Words still carry weight

The choice to print an unsigned guest op-ed column from someone claiming to be an insider at the Trump White House who is part of a resistance within the White House, was simply wrong.

In a world where misinformation is easily distributed, where anyone with a computer and a keyboard can share thoughts factual, nonfactual or outright incorrect with the press of a “send” key, newspapers stood above the fray.

The op-ed page at this newspaper retains a sacrosanct principle: You must be willing to put your name behind your opinion. That keeps the writer honest, proves it means something to the writer and makes the writer responsible for the words that were submitted. Does that requirement chill some writers? Yes, undoubtedly. But, it is a matter of credibility, of recognizing the weight of words and making the creator of those words stand behind them, an even more important point in the age of social media and instantaneous web publishing. To do less is to turn the op-ed page over to the ranting mob, which nowadays follows any and every conspiracy theory that flows forth on social media.

Yes, editorials are unsigned every day, but they are the collective thought of a panel of editors, reviewed, revised and printed as the voice of the newspaper from its standing as an institutional thought leader in the community. No single writer of an editorial is bigger than the newspaper itself or that duty. The executive or managing editor is readily available for discussion about the editorials. And, if you’re willing to sign, you are welcome to write a letter to the editor rebutting the editorial.

In a time when the lines between opinion and factual news reporting are blurred so badly that the average consumer of news often cannot — or chooses not to — tell the difference, the Times’ decision erased the line. The nation would have been better served by that op-ed writer coming to a reporter with verifiable facts, asking for protection as a news source and letting reporters tell the story.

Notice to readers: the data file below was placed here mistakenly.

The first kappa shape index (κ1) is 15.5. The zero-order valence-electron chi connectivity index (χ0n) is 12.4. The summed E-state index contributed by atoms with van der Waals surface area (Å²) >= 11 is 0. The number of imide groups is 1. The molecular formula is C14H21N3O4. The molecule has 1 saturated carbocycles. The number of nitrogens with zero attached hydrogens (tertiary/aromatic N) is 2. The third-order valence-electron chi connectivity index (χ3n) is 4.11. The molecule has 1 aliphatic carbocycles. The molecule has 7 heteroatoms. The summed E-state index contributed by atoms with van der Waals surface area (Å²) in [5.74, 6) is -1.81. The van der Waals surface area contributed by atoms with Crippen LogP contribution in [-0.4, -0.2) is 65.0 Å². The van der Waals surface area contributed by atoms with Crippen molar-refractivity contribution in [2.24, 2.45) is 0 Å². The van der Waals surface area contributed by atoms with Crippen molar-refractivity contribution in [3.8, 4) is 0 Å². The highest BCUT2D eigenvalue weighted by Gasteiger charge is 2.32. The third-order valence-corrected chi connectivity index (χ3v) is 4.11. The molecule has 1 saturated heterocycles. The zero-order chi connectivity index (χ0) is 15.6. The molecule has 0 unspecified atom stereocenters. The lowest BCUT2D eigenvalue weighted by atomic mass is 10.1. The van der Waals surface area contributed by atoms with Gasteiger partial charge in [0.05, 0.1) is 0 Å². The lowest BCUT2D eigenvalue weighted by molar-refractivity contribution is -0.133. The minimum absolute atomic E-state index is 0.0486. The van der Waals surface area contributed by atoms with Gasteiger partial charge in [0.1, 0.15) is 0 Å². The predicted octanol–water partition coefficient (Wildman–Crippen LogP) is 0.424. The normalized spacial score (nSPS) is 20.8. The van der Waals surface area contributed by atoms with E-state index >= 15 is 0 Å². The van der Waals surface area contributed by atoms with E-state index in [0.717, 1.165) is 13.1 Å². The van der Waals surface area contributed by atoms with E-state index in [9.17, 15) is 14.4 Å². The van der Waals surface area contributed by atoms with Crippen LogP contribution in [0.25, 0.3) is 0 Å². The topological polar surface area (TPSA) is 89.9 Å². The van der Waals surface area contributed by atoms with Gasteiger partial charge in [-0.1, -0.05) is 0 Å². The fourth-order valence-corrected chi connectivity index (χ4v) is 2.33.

It’s a move demeaning to Daniel Ellsberg, whose leak of the Pentagon Papers to the New York Times changed America’s attitudes toward the Vietnam War. His life followed a very different course after that. It’s demeaning to Mark Felt, the deputy director of the FBI who fed details about the Watergate cover-up to Washington Post reporter Bob Woodward, which led to the downfall of Richard Nixon. Felt stayed under cover as a source until decades later.

Absent verifiable facts, the op-ed piece is just one more anonymous person’s opinion, the “just trust us” of The New York Times editorial board notwithstanding.

It’s simply not worthy of the opinion page at the level of your local newspaper, let alone The New York Times.

You’ll sign your letters to the editor and op-ed columns here. Because words carry weight and that weight matters.

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